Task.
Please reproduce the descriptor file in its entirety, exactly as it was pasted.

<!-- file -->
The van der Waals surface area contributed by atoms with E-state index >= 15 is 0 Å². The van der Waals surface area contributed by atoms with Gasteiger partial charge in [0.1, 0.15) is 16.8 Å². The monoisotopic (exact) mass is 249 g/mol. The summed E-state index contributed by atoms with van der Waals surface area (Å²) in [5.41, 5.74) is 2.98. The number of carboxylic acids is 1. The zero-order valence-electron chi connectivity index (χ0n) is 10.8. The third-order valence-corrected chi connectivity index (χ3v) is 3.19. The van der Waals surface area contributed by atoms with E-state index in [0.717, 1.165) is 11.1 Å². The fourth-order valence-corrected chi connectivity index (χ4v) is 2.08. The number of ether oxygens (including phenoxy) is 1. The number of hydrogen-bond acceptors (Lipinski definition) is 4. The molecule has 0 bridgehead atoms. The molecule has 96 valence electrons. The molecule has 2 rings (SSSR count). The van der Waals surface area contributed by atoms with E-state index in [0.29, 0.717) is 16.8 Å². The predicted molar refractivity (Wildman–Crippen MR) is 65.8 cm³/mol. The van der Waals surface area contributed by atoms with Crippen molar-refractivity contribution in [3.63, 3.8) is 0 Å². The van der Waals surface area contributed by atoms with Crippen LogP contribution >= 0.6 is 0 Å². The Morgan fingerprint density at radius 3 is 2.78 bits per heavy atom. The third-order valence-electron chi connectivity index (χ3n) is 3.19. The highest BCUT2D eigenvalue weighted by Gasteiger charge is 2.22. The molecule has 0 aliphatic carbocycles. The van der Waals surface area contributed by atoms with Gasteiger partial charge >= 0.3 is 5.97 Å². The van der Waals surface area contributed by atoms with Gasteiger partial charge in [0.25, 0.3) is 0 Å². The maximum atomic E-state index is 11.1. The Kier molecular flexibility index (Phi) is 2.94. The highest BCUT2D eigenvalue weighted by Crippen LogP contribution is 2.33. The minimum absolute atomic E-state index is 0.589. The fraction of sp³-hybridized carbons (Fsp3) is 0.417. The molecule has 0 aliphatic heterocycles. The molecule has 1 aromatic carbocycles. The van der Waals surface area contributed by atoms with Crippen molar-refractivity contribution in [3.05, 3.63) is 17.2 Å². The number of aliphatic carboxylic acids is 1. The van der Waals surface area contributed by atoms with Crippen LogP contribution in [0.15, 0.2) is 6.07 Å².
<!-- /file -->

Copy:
The van der Waals surface area contributed by atoms with E-state index >= 15 is 0 Å². The van der Waals surface area contributed by atoms with Gasteiger partial charge in [0.1, 0.15) is 16.8 Å². The monoisotopic (exact) mass is 249 g/mol. The summed E-state index contributed by atoms with van der Waals surface area (Å²) in [5.41, 5.74) is 2.98. The number of carboxylic acids is 1. The zero-order valence-electron chi connectivity index (χ0n) is 10.8. The third-order valence-corrected chi connectivity index (χ3v) is 3.19. The van der Waals surface area contributed by atoms with E-state index in [0.717, 1.165) is 11.1 Å². The fourth-order valence-corrected chi connectivity index (χ4v) is 2.08. The number of ether oxygens (including phenoxy) is 1. The number of hydrogen-bond acceptors (Lipinski definition) is 4. The molecule has 0 bridgehead atoms. The molecule has 96 valence electrons. The molecule has 2 rings (SSSR count). The van der Waals surface area contributed by atoms with E-state index in [0.29, 0.717) is 16.8 Å². The predicted molar refractivity (Wildman–Crippen MR) is 65.8 cm³/mol. The van der Waals surface area contributed by atoms with Crippen molar-refractivity contribution in [3.63, 3.8) is 0 Å². The van der Waals surface area contributed by atoms with Crippen LogP contribution >= 0.6 is 0 Å². The Morgan fingerprint density at radius 3 is 2.78 bits per heavy atom. The third-order valence-electron chi connectivity index (χ3n) is 3.19. The highest BCUT2D eigenvalue weighted by Gasteiger charge is 2.22. The molecule has 0 aliphatic carbocycles. The van der Waals surface area contributed by atoms with Gasteiger partial charge >= 0.3 is 5.97 Å². The van der Waals surface area contributed by atoms with Gasteiger partial charge in [0.25, 0.3) is 0 Å². The maximum atomic E-state index is 11.1. The Kier molecular flexibility index (Phi) is 2.94. The highest BCUT2D eigenvalue weighted by Crippen LogP contribution is 2.33. The minimum absolute atomic E-state index is 0.589. The fraction of sp³-hybridized carbons (Fsp3) is 0.417. The molecule has 0 aliphatic heterocycles. The molecule has 1 aromatic carbocycles. The van der Waals surface area contributed by atoms with Crippen molar-refractivity contribution in [3.05, 3.63) is 17.2 Å². The number of aliphatic carboxylic acids is 1. The van der Waals surface area contributed by atoms with Crippen LogP contribution in [0.15, 0.2) is 6.07 Å².